Batting 1000

In his second year as Grants Coordinator for Hillsboro, Ore., Lodge No. 1862, Richard Shipley batted 1000. With a talented team of players alongside him, Rick helped his Lodge apply for and receive every ENF-funded grant possible!

“I’m 9 for 9 when it comes to grants in the last few years, Shipley says. “But it really is a team effort—everyone at the Lodge pitches in.” This dedication and team spirit are just a few of the reasons Richard Shipley is the 2013-14 Community Investments Program Volunteer of the Year!

The Stats

Shipley’s stats are indeed impressive when it comes to his time as Grants Coordinator for the Lodge. A rundown of Hillsboro’s grant accomplishments this year is a great demonstration of this.

Fresh out of spring training in 2013, the Lodge connected with a Promise Grant to hold drug-free activities for teens. The Lodge reached out to students at all area high schools for the event, and ensured that students with disabilities were especially welcome. The Halloween party was a hit and the Mardi Gras-themed spring dance was a wild time. More than 200 students attended each event!

“They filled the banquet, dining, and lodge rooms,” says Project Manager Rick Shipley. “But once the DJ cranked up the music, the dance floor was filled to the maximum, including students in wheelchairs and scooters.”

Next Up

Batting second was the Beacon Grant, fresh off an impressive rookie year. This new grant didn’t pose any challenges for Rick and his hard-hitting team though. In 2013 and 2014, the Lodge used its Beacon Grant to partner with Rebuilding Together. Tools in hand and full of energy, Elks spent hundreds of hours repairing and rebuilding homes for seniors and families in need in the community.

“The project served the community well in that many low-income families would not have had the help without the Elks and without the ENF Beacon Grant,” Shipley explains. “The homeowners and the community have been very receptive and very appreciative.”

Clearly, Elks in Hillsboro keep busy, and they stay that way year-round. The Lodge uses its Gratitude Grant to serve children in need with a weekly backpack program. Each week during the school year, Elks buy food and pack it into backpacks for 80 local students to take home over the weekend. The program takes the dedication of many Lodge volunteers but that’s not a problem for Shipley and the rest of his team.

“We’re all very busy, but I think most people could find a little time in their schedule to help out and volunteer,” he says. “There’s always somebody out there who’s worse off than you.”

A Home Run

The Lodge’s biggest undertaking, funded with an ENF Impact Grant, is the Hillsboro Elks Leading Progress (HELP) project. With Shipley as Project Manager, the Lodge partners with the local Hillsboro Family Resource Center, a group dedicated to helping children and families in need. The center is well-known in the community, and couldn’t always help everyone who needed it. With the Elks’ support through the Impact Grant, the center has recently been able to serve many more families in the community. Several times a week the Lodge stocks the onsite pantry with food, clothing, hygiene items, and even emergency pet food. Elks volunteers are on call any time to deliver food and supplies to families in need who can’t make it to the center. Elks have also helped to create a children’s play area at the center, and worked to get the center’s Healthy Kids program off the ground.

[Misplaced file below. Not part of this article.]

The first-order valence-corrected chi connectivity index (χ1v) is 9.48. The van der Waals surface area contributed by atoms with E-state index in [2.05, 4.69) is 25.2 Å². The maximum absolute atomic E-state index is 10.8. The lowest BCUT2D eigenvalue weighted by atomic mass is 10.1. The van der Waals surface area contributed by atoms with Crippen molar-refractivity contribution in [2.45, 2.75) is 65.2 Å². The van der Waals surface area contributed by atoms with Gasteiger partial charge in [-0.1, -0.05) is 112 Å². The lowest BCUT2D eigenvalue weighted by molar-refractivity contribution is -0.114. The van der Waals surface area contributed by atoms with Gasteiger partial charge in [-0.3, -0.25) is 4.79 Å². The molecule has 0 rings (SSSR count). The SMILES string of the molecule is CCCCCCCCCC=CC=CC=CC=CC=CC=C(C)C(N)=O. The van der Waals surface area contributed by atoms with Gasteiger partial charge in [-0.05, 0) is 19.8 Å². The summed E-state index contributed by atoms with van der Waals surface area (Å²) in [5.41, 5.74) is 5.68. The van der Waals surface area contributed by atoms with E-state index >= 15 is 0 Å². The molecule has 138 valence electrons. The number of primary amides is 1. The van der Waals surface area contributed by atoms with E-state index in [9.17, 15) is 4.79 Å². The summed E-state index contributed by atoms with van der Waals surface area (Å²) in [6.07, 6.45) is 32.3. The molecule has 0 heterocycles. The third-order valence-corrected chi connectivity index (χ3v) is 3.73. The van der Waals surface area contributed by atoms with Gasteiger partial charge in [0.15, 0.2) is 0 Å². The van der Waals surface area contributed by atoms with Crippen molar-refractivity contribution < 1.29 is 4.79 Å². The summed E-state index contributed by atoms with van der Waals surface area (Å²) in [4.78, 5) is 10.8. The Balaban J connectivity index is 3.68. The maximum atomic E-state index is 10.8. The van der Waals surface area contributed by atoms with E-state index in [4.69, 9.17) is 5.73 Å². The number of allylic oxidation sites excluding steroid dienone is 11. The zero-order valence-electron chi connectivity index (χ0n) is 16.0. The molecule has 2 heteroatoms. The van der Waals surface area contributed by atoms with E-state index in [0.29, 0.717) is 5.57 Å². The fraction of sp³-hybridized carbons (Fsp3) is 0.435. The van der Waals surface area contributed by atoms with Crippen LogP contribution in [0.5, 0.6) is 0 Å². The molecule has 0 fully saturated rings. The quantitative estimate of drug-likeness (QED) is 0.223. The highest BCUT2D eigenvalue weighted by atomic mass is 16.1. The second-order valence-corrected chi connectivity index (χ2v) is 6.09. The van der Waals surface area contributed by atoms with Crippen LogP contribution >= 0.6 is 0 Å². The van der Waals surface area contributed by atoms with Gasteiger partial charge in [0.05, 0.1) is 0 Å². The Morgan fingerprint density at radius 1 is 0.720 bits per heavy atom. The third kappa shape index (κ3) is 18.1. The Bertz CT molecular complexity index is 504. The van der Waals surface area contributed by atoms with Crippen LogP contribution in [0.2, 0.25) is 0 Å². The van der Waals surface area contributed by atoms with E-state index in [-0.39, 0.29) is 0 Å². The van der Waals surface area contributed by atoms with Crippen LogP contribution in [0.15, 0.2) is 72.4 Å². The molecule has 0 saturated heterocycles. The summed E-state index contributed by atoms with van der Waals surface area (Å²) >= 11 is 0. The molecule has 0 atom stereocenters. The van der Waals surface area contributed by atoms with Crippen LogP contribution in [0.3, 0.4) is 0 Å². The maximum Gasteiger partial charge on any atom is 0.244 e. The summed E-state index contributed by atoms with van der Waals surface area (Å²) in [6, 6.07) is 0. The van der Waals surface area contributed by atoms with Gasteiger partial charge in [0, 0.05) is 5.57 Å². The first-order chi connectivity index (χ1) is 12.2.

“Many families in the Hillsboro school district are poor and impoverished,” says Shipley. This is a very worthwhile project and is making a huge difference in the community.”

An All-Star Team

Clearly, Shipley benefits from a stellar team of volunteers alongside him.

“You have to find people’s passion,” he explains. “We all joined for different reasons.”

Volunteering is his passion, and he has a talent for getting Lodge members to join in. He offers this advice on keeping volunteers engaged, but not burned out.

“Be careful not to overwhelm your volunteers. At the same time, have volunteers see the results. It’s easy to talk about projects in terms of money but it’s a whole different thing to have the volunteers with you when you go to the school, and see the kids eagerly waiting for their food, and hear the teachers and counselors so excited about the work you’re doing.”

The Postseason

Shipley has set the bar high for other Grants Coordinators, but he’s not one to keep his secrets. Over the past year, he’s been making the rounds in his state spreading the word about how ENF grants have helped his Lodge community, and how others can do the same.

Next up: he’ll be spreading the word about grants in New Orleans this summer, as he attends the 2014 Elks National Convention and officially accepts his 2013-14 CIP Volunteer of the Year award. Despite the town’s reputation as the Big Easy, something tells us Shipley is unlikely to take it easy while there.

The Elks National Foundation will help Lodges meet local needs by investing up to $8.68 million this year in Elks communities through Beacon, Gratitude, Promise and Impact Grants. These grants offer Lodges opportunities to serve the community in ways that will raise the Lodge’s profile, energize the membership, encourage former members to return to the fold, and gain the notice of people who want to be part of an organization that’s doing great things. To learn more about the Community Investments Program, please visit www.elks.org/enf/community.


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